In one year intrest rates on deposits tumbled from around 7% to lower then 5%.
Probably because they had a lack of liquidity...

The bankrun was mostly inspired by political and business games. Fibank shares went down almost 50 % in 2 days and returned to almost normal after that.
It would be very interestinng to know who were the buyers...

The other bank is temporarily closed. For 3 months and it would resume operations after that time. They might need some liquidity but it doesn't seem to be dramatical. The owner is a politician so I guess as soon as he steps to the 'good' side everything will be fine. He was a bit naughty lately and very quickly after that there was a 'bankrun'.

Anyone who compares the Bulgarian bank system with Western Europe or America is just a clueless shithead who really doesn't understand what he is talking about.

PS: I hope those clients don't return then I finally might be served a bit quicker because in every branch you go there were always 10 people before you. If it is 8 now I will be out much quicker.

PS2: I don't trust banks at all. But there are much more banks I completely don't trust, especially outside Bulgaria...


UPDATE: The problem with the other bank wasn't liquidity, it was fraud by the major shareholder and politician T.V.

Global Observer's picture

The author of this article is an idiot who knows nothing.

Agree. Banks can never become lliquid (except for the brief time it takes for the Central Bank to print and provide the cash), only insolvent. The very purpose of a Central Bank is to provide liquidity to solvent banks. If a bank is running out of vault cash, it must ask for more vault cash from the Central Bank and the Central Bank must provide it. Neither has a choice in the matter. But in the process, a bank may have to borrow from the Central Bank at an interest and that borrowing cost may lead a bank to go from being solvent to becoming insolvent, especially if it has a large percentage of non-performing assets.

PHantomofthemarkets's picture

Update 2:

The sums of EUR 93 139 500, BGN 23 657 575 and USD 45 000, equalling to a total of BGN 205 887 223 were “taken out of the bank vaults, in cash, in sacks”.

So far the lack of liquidity at Bulgarian banks..

voxpopuli's picture

Maybe it could be interesting to make a small classification among institutes as follows:

end of first quarter balance sheet cash on hand / number of account holders

All above should be public information. Just to assess how much cash per account holder would be readily available in case of a run, so that everyone could estimate how much of his account balance would be at potential risk ...

tony bonn's picture

bankster = liar = satanist.

gcjohns1971's picture

"I think the lesson here is clear: The people in charge of regulating the system and making these proclamations about bank safety are totally CLUELESS."



They didn't need to visit Bulgaria to examine the books.  This is a digital age. We can all examine their books from essentially anywhere.

They went to Bulgaria to pick up their payoffs.

nailgunnin4you's picture

But before you entrust your savings to any financial institution, do your research and make sure they are strong enough to withstand any financial shocks.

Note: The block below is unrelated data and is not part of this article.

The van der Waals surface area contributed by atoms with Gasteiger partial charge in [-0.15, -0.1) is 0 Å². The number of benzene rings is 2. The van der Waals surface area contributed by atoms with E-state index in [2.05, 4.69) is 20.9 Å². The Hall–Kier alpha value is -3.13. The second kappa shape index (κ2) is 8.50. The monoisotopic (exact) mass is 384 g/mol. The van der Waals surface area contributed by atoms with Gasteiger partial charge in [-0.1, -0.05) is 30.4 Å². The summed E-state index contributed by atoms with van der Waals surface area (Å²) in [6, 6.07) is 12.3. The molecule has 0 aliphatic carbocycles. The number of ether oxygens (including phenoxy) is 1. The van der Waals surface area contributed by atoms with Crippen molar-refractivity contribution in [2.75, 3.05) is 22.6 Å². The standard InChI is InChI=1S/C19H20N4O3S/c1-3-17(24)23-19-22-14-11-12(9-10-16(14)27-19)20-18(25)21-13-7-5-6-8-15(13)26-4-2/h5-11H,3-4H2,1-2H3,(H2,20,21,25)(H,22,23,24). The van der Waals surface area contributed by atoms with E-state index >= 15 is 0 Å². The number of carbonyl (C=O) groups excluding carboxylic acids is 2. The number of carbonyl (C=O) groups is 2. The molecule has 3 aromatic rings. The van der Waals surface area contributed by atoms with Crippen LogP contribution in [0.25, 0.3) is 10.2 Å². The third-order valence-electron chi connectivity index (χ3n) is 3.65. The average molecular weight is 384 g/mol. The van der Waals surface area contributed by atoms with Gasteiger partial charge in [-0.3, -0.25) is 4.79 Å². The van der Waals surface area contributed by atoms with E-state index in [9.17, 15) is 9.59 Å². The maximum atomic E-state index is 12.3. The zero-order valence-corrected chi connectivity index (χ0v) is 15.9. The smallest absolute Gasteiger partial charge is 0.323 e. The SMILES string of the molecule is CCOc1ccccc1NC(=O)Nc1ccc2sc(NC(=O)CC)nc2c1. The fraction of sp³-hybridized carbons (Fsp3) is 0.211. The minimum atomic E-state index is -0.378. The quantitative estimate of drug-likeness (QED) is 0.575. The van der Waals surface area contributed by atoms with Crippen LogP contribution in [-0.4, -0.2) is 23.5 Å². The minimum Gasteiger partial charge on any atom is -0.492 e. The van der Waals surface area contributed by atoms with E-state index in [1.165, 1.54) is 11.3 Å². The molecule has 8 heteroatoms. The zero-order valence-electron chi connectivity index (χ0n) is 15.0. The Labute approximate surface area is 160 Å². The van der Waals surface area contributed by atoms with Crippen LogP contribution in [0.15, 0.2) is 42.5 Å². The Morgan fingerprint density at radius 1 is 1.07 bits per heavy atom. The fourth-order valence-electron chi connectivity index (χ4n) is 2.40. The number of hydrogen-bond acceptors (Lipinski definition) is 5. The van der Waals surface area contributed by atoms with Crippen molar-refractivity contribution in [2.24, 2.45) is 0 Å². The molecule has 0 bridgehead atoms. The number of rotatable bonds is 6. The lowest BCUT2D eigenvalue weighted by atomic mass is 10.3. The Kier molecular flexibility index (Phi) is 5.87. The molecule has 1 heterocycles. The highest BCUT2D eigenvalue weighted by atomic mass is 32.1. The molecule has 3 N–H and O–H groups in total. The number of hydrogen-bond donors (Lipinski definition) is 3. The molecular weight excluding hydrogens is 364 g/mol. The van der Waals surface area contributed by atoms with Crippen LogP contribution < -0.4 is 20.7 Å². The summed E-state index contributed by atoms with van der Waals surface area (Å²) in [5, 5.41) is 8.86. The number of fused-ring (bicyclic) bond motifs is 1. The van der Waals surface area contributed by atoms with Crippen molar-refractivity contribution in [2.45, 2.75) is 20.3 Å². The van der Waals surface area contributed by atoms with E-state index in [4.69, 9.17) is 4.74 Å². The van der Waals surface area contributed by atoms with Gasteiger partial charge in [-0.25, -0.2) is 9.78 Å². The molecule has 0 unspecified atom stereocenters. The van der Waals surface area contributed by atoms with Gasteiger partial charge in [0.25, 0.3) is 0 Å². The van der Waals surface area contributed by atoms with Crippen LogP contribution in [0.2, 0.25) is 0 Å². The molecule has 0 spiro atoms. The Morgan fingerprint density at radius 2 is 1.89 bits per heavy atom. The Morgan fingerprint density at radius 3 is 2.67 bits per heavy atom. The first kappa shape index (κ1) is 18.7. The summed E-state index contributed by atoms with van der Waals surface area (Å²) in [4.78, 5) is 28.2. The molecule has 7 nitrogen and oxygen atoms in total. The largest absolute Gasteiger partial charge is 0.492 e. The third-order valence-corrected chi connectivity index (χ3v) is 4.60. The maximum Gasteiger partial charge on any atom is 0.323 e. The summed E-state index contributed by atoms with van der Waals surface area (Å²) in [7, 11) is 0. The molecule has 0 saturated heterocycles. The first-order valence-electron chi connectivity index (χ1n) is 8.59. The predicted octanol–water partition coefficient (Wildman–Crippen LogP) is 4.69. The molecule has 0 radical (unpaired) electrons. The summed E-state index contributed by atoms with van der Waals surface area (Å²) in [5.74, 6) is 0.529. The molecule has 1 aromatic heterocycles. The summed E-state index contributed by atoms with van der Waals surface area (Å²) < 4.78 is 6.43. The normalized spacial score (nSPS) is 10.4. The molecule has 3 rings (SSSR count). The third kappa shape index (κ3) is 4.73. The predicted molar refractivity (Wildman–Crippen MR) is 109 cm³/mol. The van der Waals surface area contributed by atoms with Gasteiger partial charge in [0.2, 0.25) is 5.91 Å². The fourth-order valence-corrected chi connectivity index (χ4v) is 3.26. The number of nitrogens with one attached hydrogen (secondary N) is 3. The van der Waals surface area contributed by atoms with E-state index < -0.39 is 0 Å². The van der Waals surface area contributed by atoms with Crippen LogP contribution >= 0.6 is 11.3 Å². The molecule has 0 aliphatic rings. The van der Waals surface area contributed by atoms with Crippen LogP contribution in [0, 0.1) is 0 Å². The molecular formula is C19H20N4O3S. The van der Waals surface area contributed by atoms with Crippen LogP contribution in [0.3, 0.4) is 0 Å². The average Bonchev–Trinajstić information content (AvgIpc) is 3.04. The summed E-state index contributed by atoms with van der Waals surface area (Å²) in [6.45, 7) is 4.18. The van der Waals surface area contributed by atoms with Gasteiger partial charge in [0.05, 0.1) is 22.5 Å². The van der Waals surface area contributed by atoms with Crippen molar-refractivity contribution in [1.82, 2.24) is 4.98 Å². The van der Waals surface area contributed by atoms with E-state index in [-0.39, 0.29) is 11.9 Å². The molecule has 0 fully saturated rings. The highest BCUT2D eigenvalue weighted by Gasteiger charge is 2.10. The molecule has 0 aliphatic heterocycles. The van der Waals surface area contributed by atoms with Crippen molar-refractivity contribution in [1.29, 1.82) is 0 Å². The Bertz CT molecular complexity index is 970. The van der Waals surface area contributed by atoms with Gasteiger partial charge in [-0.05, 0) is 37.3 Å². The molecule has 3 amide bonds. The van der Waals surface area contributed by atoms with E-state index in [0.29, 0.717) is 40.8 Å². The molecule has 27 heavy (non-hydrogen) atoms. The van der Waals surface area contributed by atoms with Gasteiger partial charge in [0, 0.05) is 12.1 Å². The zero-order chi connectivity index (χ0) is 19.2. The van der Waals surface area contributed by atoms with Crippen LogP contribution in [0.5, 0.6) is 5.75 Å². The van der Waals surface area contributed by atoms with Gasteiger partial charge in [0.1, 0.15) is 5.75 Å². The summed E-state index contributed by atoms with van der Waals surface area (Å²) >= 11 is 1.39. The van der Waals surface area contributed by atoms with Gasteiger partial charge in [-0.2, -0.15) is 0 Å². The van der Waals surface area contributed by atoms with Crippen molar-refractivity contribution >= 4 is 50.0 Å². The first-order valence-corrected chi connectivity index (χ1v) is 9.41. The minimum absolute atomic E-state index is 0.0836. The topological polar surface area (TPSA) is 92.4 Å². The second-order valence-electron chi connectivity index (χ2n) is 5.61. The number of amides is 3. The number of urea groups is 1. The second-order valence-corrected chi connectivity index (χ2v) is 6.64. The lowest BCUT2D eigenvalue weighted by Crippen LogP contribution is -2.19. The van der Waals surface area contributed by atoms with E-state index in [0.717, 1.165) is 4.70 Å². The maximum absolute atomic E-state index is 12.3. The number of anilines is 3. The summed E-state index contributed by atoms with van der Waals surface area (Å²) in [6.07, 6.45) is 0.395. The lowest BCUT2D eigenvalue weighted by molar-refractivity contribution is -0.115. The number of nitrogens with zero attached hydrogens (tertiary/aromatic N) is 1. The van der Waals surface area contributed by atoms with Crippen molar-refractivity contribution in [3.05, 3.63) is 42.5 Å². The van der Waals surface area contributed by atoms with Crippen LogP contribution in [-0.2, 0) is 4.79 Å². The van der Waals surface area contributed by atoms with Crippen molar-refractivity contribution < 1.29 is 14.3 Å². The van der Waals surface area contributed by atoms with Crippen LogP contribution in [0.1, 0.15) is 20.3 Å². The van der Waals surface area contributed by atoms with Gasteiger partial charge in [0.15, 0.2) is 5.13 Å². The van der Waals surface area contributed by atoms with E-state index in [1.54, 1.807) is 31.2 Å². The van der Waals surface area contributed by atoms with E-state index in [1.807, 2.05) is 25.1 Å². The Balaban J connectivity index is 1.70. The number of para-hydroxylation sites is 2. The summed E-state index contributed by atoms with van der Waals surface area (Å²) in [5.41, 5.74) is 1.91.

i'm aware that you must apply due diligence when using banks, but I must admit I am completely ignorant when it comes to researching a bank's safety or risk. I don't currently have any money in any bank, but where would I go to conduct research on prospective banks should I want to deposit with them? Any info appreciated, thanks.

LaForce's picture

Reserves in BG banks are set to 10% (EU and elsewhere its 3%) and upon that the Ministry of Finance regulated it with another 10% of capital untop of thet in 2010 i think= So Bulgaria's banks are safer by design than virtually any other bank in the world of fractional reserve (also monetary board makes the Lev hardwired to the Euro so no FX speculation can change the state of internal financial sys)=

The big problem is that we are so fucking propaganda vulnerable... the recent psi ops of USA have teached our local crocks a trick or two.. so there you got it the engineered panic by methods of propaganda and mob-ery.

and further when there is no connection between face value of moneys and real world the only connection is peoples trust... and its vulnerable think you know...

PS. excuse my spelling

AdvancingTime's picture

Fact is the IMF is a tool of the Western developed countries that provide its funding. This means that when the IMF rubber stamps their policy it means very little and we should not be reassured.

The pool of money the IMF loans and redistributes around the world helps to stabilize countries if they are failing or economically unstable.  But many people do not understand who, and how they are funded. While the IMF exerts a fair amount of influence, it is political in nature and pushes the way the wind blows.

This bring up the issue and questions as to how muddled this system is. With a loud voice the IMF is overrated, it often uses only a small amount of money to make the very desperate march in line, at times this means not solving problems but helping to kick the can down the road. For more on the IMF see the article below.


mastersnark's picture

To be fair, Bulgarian is a difficult language to read and lots of times "lack of cash" is mistranslated as "lots of cash" and "borrower has gone bankrupt" is mistranslated as "profitable loan."